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Public administrative reform (begins?) – Ukraine

June 8, 2016

It is claimed that a fish rots from the head down.

Therefore there will be those that agree with Minister of the Cabinet of Ministers of Ukraine Oleksandr Saenko, and Deputy Minister of the Cabinet of Mikhail Titarchuk, that public administrative  reform should begin at the top – within the Cabinet of Ministers.

Minster Saenko on 8th June stating – “The government’s reform of the secretariat will start the reform of public administration in general.  

As part of the work on public administration strategy – where we are collaborating with the European Union – the Government Secretariat will serve as a point at which we introduce new principles of public policy in Ukraine.”

So be it.

Let us be entirely blunt – the Ukrainian constituency will measure public administrative reform at the delivery end.

Efficiency, bureaucratic simplicity, civil service honesty, morality, and institutional ethic,, humility, and public service.  If it gets those, after basking in bureaucratic Utopia for a short period, eventually the issue of value for money will arise from a constituency used to being robbed blind by an entirely inefficient and systemically corrupt system.

What then are the benchmarks?  How are they measured?  By whom?  Over what time frame?  When will policy be reviewed?

To win over the Ukrainian constituency, effective policy implementation matters – as does a dramatic reduction in Soviet legacy bureaucratic nonsense.  Public administration will be judged by delivery, delivery, delivery first and foremost.  Later value for money (which there has never been) will rise up the public agenda.

For now however, delivery, delivery, delivery, is the watchword for public administrative reform with regard the voter.

For Deputy Minister of the Cabinet of Mikhail Titarchuk, “the quality and efficiency of government decisions – it is the number one issue.”  Almost any policy wonk would agree.  Qualitative and efficient decision making is key to good policy – but good policy can be undone by inefficient implementation.  Indeed inefficient implementation can become counterproductive giving rise to the perception of good policy actually being bad.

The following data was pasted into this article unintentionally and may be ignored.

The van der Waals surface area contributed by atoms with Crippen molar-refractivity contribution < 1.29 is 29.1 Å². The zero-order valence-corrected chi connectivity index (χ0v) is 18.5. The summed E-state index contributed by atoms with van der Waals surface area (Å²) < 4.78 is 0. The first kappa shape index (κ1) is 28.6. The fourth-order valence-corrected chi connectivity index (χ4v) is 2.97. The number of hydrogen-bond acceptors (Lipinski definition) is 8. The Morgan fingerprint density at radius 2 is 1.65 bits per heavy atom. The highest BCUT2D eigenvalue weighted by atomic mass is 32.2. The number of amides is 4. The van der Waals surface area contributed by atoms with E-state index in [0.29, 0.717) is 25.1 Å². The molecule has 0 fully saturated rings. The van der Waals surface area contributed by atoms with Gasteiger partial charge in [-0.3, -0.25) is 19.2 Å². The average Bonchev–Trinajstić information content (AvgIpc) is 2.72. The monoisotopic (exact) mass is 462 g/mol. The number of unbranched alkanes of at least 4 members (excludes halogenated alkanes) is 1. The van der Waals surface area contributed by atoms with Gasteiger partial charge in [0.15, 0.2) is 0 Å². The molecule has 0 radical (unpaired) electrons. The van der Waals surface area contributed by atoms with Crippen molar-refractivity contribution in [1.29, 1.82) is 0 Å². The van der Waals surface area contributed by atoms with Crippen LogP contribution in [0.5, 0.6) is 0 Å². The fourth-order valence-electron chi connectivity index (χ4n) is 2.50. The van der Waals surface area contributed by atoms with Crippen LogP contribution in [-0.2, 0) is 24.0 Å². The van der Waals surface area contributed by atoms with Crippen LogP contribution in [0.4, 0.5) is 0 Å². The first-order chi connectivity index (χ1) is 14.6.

Ukraine always fails with (consistent) policy implementation.

Mr Titarchuk went on to state that an audit of financial and economic activities of the secretariat will commence immediately, with the result that it will be possible to reduce costs and increase the efficiency of financial and economic activities of the secretariat.

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Well bravo.  Very sensible and structured – but as the national constituency has absolutely no idea just what the real costs are, what they have been, and what or where any savings made will go.  Thus the national constituency are not going to be impressed by cost cutting measures to known (and a lot of corrupt unknown) fiscal statistics – even if accountants, auditors, bureaucrats and policy wonks are, for reasons of both process and transparency.

There is much to public administration and policy delivery but like so many societal issues, the national constituency does not concern itself with MBA PA theory or powerpoint modelling of Utopian public administration structure.  Quite simply, it will not be satisfied with the continuing, shockingly poor, unnecessarily overly bureaucratic, and deliberately unhelpful, often corrupt public administration, just because it may soon be announced it costs less (against previously unknown/suspect figures).

It will be difficult to convince the Ukrainian public that delivering the same shitty public administration through the same retarded and overly bureaucratic State institutions for (possibly) less money, actually constitutes reform.  None will be satisfied with a (possibly) simple cost reduction exercise.

Effective policy delivery via helpful, public serving and knowledgeable public administration, thereby making life as simple and swift as possible when dealing with the State will be the benchmark by which most Ukrainians going into daily battle with the current system will (at least initially) judge reform.

Public administration, and the civil service in particular, are generally perceived (not always accurately) to have little to do with rotting policy heads at the top, but are perceived as the nervous system that the public expects to deliver policy with deft bureaucratic ability for the public benefit.

A reader may ponder just how long it will take for audits in the Government Secretariat to translate into effective, seamless, consistent (indeed metaphorically painless) delivery for the Ukrainian that has cause to deal with any State institution – for that is the benchmark of public administrative reform that will be the benchmark of the majority.

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